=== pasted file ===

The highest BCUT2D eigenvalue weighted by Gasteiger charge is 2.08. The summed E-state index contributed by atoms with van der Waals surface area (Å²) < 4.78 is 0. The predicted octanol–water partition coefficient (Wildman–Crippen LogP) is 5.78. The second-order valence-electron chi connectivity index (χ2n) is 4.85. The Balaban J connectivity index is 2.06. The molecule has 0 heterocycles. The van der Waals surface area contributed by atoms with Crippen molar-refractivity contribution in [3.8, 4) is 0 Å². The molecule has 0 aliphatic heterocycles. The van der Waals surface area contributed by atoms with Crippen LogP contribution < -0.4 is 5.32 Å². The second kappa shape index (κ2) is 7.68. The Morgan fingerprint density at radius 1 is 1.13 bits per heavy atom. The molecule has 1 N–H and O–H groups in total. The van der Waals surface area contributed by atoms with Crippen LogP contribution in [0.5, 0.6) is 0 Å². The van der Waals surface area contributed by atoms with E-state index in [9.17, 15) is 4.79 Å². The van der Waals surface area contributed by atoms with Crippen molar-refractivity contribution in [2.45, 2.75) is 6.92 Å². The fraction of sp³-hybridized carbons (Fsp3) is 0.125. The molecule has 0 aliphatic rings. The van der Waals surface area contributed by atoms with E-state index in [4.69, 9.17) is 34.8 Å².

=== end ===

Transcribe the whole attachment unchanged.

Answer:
The highest BCUT2D eigenvalue weighted by Gasteiger charge is 2.08. The summed E-state index contributed by atoms with van der Waals surface area (Å²) < 4.78 is 0. The predicted octanol–water partition coefficient (Wildman–Crippen LogP) is 5.78. The second-order valence-electron chi connectivity index (χ2n) is 4.85. The Balaban J connectivity index is 2.06. The molecule has 0 heterocycles. The van der Waals surface area contributed by atoms with Crippen molar-refractivity contribution in [3.8, 4) is 0 Å². The molecule has 0 aliphatic heterocycles. The van der Waals surface area contributed by atoms with Crippen LogP contribution < -0.4 is 5.32 Å². The second kappa shape index (κ2) is 7.68. The Morgan fingerprint density at radius 1 is 1.13 bits per heavy atom. The molecule has 1 N–H and O–H groups in total. The van der Waals surface area contributed by atoms with Crippen LogP contribution in [0.5, 0.6) is 0 Å². The van der Waals surface area contributed by atoms with E-state index in [9.17, 15) is 4.79 Å². The van der Waals surface area contributed by atoms with Crippen molar-refractivity contribution in [2.45, 2.75) is 6.92 Å². The fraction of sp³-hybridized carbons (Fsp3) is 0.125. The molecule has 0 aliphatic rings. The van der Waals surface area contributed by atoms with E-state index in [4.69, 9.17) is 34.8 Å².